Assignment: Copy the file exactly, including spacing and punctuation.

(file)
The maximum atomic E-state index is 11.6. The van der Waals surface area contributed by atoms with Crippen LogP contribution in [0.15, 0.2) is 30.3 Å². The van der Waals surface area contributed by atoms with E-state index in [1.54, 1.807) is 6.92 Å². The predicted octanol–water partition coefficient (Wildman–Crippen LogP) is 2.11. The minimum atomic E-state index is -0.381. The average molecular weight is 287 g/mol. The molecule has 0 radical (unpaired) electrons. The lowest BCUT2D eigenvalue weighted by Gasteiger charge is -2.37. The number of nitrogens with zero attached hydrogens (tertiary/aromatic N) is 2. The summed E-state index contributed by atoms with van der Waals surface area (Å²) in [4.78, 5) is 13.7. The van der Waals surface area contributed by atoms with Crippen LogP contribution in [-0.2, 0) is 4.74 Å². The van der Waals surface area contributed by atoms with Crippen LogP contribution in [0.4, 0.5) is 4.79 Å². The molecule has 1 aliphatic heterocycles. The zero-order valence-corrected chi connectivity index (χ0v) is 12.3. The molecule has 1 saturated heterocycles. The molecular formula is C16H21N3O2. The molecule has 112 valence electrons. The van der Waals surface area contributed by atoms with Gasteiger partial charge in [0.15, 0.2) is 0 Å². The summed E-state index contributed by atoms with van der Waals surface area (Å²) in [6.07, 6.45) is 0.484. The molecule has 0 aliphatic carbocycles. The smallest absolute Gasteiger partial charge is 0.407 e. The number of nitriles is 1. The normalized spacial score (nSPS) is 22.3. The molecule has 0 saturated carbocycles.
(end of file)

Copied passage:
The maximum atomic E-state index is 11.6. The van der Waals surface area contributed by atoms with Crippen LogP contribution in [0.15, 0.2) is 30.3 Å². The van der Waals surface area contributed by atoms with E-state index in [1.54, 1.807) is 6.92 Å². The predicted octanol–water partition coefficient (Wildman–Crippen LogP) is 2.11. The minimum atomic E-state index is -0.381. The average molecular weight is 287 g/mol. The molecule has 0 radical (unpaired) electrons. The lowest BCUT2D eigenvalue weighted by Gasteiger charge is -2.37. The number of nitrogens with zero attached hydrogens (tertiary/aromatic N) is 2. The summed E-state index contributed by atoms with van der Waals surface area (Å²) in [4.78, 5) is 13.7. The van der Waals surface area contributed by atoms with Crippen LogP contribution in [-0.2, 0) is 4.74 Å². The van der Waals surface area contributed by atoms with Crippen LogP contribution in [0.4, 0.5) is 4.79 Å². The molecule has 1 aliphatic heterocycles. The zero-order valence-corrected chi connectivity index (χ0v) is 12.3. The molecule has 1 saturated heterocycles. The molecular formula is C16H21N3O2. The molecule has 112 valence electrons. The van der Waals surface area contributed by atoms with Gasteiger partial charge in [0.15, 0.2) is 0 Å². The summed E-state index contributed by atoms with van der Waals surface area (Å²) in [6.07, 6.45) is 0.484. The molecule has 0 aliphatic carbocycles. The smallest absolute Gasteiger partial charge is 0.407 e. The number of nitriles is 1. The normalized spacial score (nSPS) is 22.3. The molecule has 0 saturated carbocycles.